BEIJING/SHANGHAI — China is expecting a peak in COVID-19 infections within a week, a health official said, with authorities predicting extra strain on the country’s health system even as they downplay the disease’s severity and continue to report no new deaths.
In the face of a surging outbreak and widespread protests against, China this month began dismantling its “zero-COVID” regime of lockdowns and relentless testing, becoming the last major country to move towards living with the virus.
Its containment measures had slowed the economy to its lowest growth rate in nearly half a century, jamming global supply chains and trade. As Chinese workers increasingly fall ill, more disruption is expected in the short term before the economy bounces back later next year.
China reported less than 4,000 new symptomatic local COVID cases nationwide for Dec. 22, and no new COVID deaths for a third consecutive day. Authorities have narrowed the criteria for COVID deaths, prompting criticism from many disease experts.
Zhang Wenhong, director of the National Center for Infectious Diseases, was quoted in Shanghai government-backed news outlet The Paper on Thursday as saying China “is expected to reach the peak of infections within a week.”
“The peak infection will also increase the rate of severe disease, which will have a certain impact on our entire medical resources,” he said, adding the wave will last another one or two months after that.
“We must be mentally prepared that infection is inevitable.”
Nevertheless, Zhang said he had visited nursing homes around Shanghai, noticing the number of elderly dealing with severe symptoms was low.
Infections in China are likely to be more than a million a day with deaths at more than 5,000 a day, a “stark contrast” from official data, British-based health data firm Airfinity said this week.
A Shanghai hospital has estimated half of the commercial hub’s 25 million people would get infected by the end of next week. Experts say China could face more than a million COVID deaths next year.
China’s abrupt change in policy caught a fragile health system unprepared, with hospitals scrambling for beds and blood, pharmacies for drugs and authorities racing to build clinics.
More than a dozen global health experts, epidemiologists, residents and political analysts interviewed by Reuters identified the failure to vaccinate the elderly and communicate an exit strategy to the public, as well as excessive focus on eliminating the virus, as causes of the strain on China’s medical infrastructure.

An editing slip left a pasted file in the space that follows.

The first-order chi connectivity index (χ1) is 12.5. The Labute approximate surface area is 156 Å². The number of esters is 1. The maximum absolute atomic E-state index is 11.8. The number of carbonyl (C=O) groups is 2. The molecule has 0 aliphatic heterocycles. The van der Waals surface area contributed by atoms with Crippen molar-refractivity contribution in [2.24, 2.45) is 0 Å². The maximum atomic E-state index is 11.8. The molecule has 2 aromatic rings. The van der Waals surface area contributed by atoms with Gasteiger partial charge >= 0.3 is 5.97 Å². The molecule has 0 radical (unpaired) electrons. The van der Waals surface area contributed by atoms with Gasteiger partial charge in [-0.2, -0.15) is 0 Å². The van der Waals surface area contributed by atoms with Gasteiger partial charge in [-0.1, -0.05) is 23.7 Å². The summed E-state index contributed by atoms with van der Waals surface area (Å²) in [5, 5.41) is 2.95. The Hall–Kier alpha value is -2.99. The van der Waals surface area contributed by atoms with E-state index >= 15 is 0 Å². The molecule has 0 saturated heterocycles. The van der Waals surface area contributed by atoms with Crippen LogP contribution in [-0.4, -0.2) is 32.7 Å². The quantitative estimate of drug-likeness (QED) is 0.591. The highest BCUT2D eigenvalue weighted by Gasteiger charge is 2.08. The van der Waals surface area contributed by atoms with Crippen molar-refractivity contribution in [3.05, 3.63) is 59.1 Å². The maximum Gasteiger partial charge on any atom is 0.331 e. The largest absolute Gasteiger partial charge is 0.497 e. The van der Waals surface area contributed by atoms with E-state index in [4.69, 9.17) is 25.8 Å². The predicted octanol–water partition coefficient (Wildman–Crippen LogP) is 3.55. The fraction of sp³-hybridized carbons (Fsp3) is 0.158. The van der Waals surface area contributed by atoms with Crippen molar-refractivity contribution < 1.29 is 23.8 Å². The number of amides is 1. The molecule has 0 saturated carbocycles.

A drive to vaccinate the elderly that began three weeks ago has yet to bear fruit. China’s overall vaccination rate is above 90% but the rate for adults who have had booster shots drops to 57.9%, and to 42.3% for people aged 80 and older, according to government data.
The country spent big on quarantine and testing facilities over the past three years rather than bolstering hospitals and clinics and training medical staff, these people said.
“I am very concerned for China because of lack of vaccination in the highly vulnerable population, overstretched healthcare system, systemic inequalities in a country with varying healthcare standards,” said Leong Hoe Nam, an infectious diseases doctor at Rophi Clinic in Singapore.
“There is an incredible lack of preparation for the virus coming despite them having … ample warning.”
China’s National Health Commission did not respond to requests for comment on the criticisms.
The World Health Organization has received no data from China on new COVID hospitalizations since Beijing lifted its zero-COVID policy. The WHO has said gaps in data might be due to Chinese authorities simply struggling to tally cases.
Amid mounting doubts about Beijing’s statistics, U.S. Secretary of State Antony Blinken on Thursday said all countries, including China, need to share information on their experiences with COVID.
As COVID rages through one Chinese city after another, residents who lived under the constant stress of potentially being forced into isolation are now learning to live with the virus.
Chinese teacher Yang Zengdong, whose whole family is isolating in their downtown Shanghai apartment, mildly ill with COVID, welcomes the change in policy. Only weeks ago, they would have all been sent to a quarantine facility, and their building would have been locked down.
“When I think of this situation my feeling is just, wow, we are so lucky because now we can isolate at home,” Yang said.
“This wave is something we have to face, because it is impossible to stay closed forever,” she said. “It may have some impact on the economy and cause some problems in people’s lives, but many of us see hope in front of us now.” (Reporting by Bernard Orr in Beijing, Casey Hall and David Stanway in Shanghai, Farah Master in Hong Kong and Chen Lin in Singapore; Writing by Marius Zaharia; Editing by Lincoln Feast.)